Help regarding never-ending spam mails.
Thread poster: Ali Bayraktar
Hello to All,
I have received about 200 spam mails within 48 hours.
They all come from different email addresses.
But they have similar texts so I can say that origin of those mails are the same.
My Outlook automatically sends them into junk mail folder but anyway I should check this place because sometimes other job related mails go there too.
An example of the message:
Looking GREAT in a bikini starts with this Just click and see
Buy now Viagra ............... Come on and click
While I was writing, I received 4 mails again.
Has anybody faced with such situation?
How to get rid of them? They spares my time and I don't know what to do.
Thanks in advance
[Edited at 2009-05-07 07:26 GMT]
| No perfect solution || May 7, 2009 |
Hello M. Ali,
I guess it's been a standard for everyone these days to receive at least a few spam or junk mails everyday, and the first thing you do in the morning when checking your mailbox is to delete them. As long as you are connected to the Internet, I guess there's nothing you could do about this, since I also receive many never-ending spam mails like you do. A few examples are like the ones you mentioned above plus dating sites, loans, how to enlarge your....(I wouldn't dare write them down here), pretending to be from MSN, Paypal, Moneybookers (phishing), you name it. Most of them are in English, but some are even foreign (i.e. in Russian or Greek which I can't even read so I don't know what they're about), and of course in my native language with the same kind of contents which I mentioned earlier.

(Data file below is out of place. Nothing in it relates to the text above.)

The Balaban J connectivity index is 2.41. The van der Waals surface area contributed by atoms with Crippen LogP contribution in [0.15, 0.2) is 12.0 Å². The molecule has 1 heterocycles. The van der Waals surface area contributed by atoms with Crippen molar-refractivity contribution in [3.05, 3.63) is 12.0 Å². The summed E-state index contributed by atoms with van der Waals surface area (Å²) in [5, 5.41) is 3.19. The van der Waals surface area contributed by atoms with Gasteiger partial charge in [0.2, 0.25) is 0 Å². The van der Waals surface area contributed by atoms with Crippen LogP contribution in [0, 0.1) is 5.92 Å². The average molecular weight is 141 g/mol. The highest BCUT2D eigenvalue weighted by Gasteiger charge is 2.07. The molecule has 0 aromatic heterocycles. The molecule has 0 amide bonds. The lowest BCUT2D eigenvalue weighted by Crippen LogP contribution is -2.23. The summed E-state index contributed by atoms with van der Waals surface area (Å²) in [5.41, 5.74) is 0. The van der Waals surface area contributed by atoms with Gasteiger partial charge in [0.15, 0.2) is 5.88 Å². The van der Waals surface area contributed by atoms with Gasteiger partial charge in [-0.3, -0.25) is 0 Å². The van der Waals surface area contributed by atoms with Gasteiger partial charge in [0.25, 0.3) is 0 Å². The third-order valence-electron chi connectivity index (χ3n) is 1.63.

I have an anti-virus soft installed on my PC, and like you say, most of the spams are automatically sorted into the spam folder, but some job inquiries somehow get sorted to the spam folder by mistake (especially when the title is not in English, like German or Spanish with umlauts and unique characters belonging to those certain languages), so I too have to look out each time like you do.
Like I said, I don't think there is any solution to avoid these spam mails from coming, except that I've noticed that when you surf the net, there are quite a lot of dangerous websites which contain viruses such as Troy or some software or I don't know what that is embedded in that particular website which gathers information of your IP address or email address. And there are some cases, where your client or friend's PC is infected with a virus but doesn't realize, and either or both of their PCs send out spam mails using YOUR email address. For example, if my email address was firstname.lastname@example.org, these spams have the same sender name as yours addressed to email@example.com (Sender: firstname.lastname@example.org, Recipient: email@example.com).
I could go on forever listing examples here, but the only way to prevent receiving large amount of spam mails are not giving out your email address to unknown third parties easily, staying away from dubious websites, setting your Outlook to atuomatically delete mails which have certain keywords in the subject line, etc. and have an anti-virus software installed. At least these tips should reduce the number of spam mails you would be getting.
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| Talk to your ISP about the problem || May 7, 2009 |